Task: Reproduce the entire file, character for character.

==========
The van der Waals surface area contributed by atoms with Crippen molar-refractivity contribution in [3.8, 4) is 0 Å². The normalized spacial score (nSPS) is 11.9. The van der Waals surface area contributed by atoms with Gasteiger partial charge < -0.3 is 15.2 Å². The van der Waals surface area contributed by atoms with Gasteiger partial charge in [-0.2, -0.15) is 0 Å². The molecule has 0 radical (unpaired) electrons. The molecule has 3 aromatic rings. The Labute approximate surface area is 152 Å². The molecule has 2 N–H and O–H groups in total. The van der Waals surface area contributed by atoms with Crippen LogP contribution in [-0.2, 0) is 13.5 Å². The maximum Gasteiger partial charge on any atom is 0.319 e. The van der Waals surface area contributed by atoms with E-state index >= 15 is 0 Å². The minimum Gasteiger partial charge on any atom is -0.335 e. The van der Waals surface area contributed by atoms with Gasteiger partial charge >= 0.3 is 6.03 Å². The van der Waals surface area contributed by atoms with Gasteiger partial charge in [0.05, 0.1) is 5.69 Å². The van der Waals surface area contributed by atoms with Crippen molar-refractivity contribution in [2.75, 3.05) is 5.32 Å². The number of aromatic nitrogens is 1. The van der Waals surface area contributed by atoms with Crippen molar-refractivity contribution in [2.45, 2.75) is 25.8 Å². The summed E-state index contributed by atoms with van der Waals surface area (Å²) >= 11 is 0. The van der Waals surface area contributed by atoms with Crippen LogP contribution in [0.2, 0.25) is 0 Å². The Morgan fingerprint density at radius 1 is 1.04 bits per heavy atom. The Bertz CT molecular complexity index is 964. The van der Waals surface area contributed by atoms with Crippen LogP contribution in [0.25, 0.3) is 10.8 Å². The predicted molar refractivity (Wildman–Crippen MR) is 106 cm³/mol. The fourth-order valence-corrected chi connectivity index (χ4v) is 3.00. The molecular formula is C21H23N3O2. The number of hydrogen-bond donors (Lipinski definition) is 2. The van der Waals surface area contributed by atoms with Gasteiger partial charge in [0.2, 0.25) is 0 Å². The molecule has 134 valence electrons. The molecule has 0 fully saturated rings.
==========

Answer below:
The van der Waals surface area contributed by atoms with Crippen molar-refractivity contribution in [3.8, 4) is 0 Å². The normalized spacial score (nSPS) is 11.9. The van der Waals surface area contributed by atoms with Gasteiger partial charge < -0.3 is 15.2 Å². The van der Waals surface area contributed by atoms with Gasteiger partial charge in [-0.2, -0.15) is 0 Å². The molecule has 0 radical (unpaired) electrons. The molecule has 3 aromatic rings. The Labute approximate surface area is 152 Å². The molecule has 2 N–H and O–H groups in total. The van der Waals surface area contributed by atoms with Crippen LogP contribution in [-0.2, 0) is 13.5 Å². The maximum Gasteiger partial charge on any atom is 0.319 e. The van der Waals surface area contributed by atoms with E-state index >= 15 is 0 Å². The minimum Gasteiger partial charge on any atom is -0.335 e. The van der Waals surface area contributed by atoms with Gasteiger partial charge >= 0.3 is 6.03 Å². The van der Waals surface area contributed by atoms with Gasteiger partial charge in [0.05, 0.1) is 5.69 Å². The van der Waals surface area contributed by atoms with Crippen molar-refractivity contribution in [2.75, 3.05) is 5.32 Å². The number of aromatic nitrogens is 1. The van der Waals surface area contributed by atoms with Crippen molar-refractivity contribution in [2.45, 2.75) is 25.8 Å². The summed E-state index contributed by atoms with van der Waals surface area (Å²) >= 11 is 0. The van der Waals surface area contributed by atoms with Crippen LogP contribution in [0.2, 0.25) is 0 Å². The Morgan fingerprint density at radius 1 is 1.04 bits per heavy atom. The Bertz CT molecular complexity index is 964. The van der Waals surface area contributed by atoms with Crippen LogP contribution in [0.25, 0.3) is 10.8 Å². The predicted molar refractivity (Wildman–Crippen MR) is 106 cm³/mol. The fourth-order valence-corrected chi connectivity index (χ4v) is 3.00. The molecular formula is C21H23N3O2. The number of hydrogen-bond donors (Lipinski definition) is 2. The van der Waals surface area contributed by atoms with Gasteiger partial charge in [0.2, 0.25) is 0 Å². The molecule has 134 valence electrons. The molecule has 0 fully saturated rings.